I feel sorry for author Samantha Shannon. Someone did her a disservice by calling her ‘the next J.K. Rowling’. And then NPR took those words and titled their article “Could This Be The Next Harry Potter? Maybe!” And now, people are mad—really mad—that this book is NOTHING like Harry Potter. And I can’t find anyone using the active voice to attribute the comparison; NPR says “Samantha Shannon is being touted as the new J.K. Rowling”, but who—WHO—started this?
If anything, I view Bone Season as a mix of Hunger Games and Twilight, with a sprinkling of Ender’s Game. That still sounds decent, right? Bone Season offers us futuristic despotism, vampire-containing love triangles (yes, I’m serious), and mystic survivalism. I don’t remember any of that in Harry Potter. And here’s the thing: Harry Potter was fun. Bone Season, not so much. Potter fans that come with NPR’s article in hand will be sorely disappointed.
The writing is not what I would expect from an Oxford University MFA graduate. However, Ms. Shannon was fortunate to have an internship with one of London’s premier agents and she signed a fantastic seven-book, six-figure deal. Congratulations to Ms. Shannon; that’s awesome.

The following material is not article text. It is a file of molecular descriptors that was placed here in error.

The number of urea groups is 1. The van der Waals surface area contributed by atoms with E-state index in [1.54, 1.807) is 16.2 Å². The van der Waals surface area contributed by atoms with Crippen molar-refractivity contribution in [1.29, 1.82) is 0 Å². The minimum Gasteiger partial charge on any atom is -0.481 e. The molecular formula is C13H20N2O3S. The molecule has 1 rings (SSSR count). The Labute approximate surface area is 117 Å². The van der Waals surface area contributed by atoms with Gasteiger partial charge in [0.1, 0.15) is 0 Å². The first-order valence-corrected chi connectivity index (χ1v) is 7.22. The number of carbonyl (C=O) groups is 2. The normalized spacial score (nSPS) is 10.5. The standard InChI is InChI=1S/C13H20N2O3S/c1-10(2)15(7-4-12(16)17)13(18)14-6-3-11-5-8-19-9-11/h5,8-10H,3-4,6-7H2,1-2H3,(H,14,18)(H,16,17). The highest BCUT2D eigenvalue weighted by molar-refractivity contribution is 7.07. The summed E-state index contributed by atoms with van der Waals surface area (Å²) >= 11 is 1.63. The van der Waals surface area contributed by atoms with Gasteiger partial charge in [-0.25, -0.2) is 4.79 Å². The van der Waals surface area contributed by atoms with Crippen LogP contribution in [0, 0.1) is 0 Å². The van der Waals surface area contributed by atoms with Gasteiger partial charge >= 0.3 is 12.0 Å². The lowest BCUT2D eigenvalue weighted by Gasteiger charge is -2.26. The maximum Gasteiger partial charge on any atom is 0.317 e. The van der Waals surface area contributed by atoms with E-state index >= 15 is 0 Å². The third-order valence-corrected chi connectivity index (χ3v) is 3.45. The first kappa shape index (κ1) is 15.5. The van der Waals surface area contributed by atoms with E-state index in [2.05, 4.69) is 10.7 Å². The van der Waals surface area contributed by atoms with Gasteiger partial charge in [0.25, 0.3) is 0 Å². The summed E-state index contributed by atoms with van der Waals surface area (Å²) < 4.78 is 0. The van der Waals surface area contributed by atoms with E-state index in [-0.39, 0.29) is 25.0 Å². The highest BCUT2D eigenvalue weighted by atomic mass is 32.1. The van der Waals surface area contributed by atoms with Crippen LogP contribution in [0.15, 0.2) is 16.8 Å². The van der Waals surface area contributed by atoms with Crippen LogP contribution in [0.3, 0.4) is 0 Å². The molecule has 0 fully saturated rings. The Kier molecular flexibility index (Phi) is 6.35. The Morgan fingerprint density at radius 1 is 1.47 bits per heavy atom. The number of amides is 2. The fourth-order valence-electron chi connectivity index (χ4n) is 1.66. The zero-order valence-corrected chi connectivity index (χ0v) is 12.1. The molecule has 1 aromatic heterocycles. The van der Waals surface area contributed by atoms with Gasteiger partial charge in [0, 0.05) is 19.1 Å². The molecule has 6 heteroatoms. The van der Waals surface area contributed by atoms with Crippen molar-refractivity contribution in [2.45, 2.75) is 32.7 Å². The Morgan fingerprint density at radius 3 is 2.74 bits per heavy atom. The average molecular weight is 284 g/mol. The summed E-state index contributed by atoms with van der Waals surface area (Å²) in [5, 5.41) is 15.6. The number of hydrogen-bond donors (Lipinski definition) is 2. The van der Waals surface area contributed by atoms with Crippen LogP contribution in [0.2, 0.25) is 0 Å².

I give Ms. Shannon credit for one thing: she sets up a fantastic playground. And I can tell she had a lot of fun playing in the world she created, but it leaves people confused. Maybe I’m looking at this wrong, but I don’t believe readers should have to flip to a glossary or look at a chart to fully understand the action transpiring. And here’s the kicker, when you strip away the cleverly invented terminology, the action lies flat. If you do some adlibbing and replace the new terminology with common nouns, you are left with a typical Young Adult sounding narrative; the syllable count is low and the narrative clichéd.
I don’t fully buy into this newly created world. A lot of new terms are thrown at the reader quickly, but I don’t recall a proper explanation. I don’t see many gramophones in use today, so how did a shanty town in London come about them? When did public hangings become commonplace? And when did the revival of the word ‘ain’t’ take place?
And what is with the perfunctory use of italization? Both Night Film and Bone Season came out on the same day and both books seem to randomly, commonly italize phrases. Is this a new literary tool to create distraction?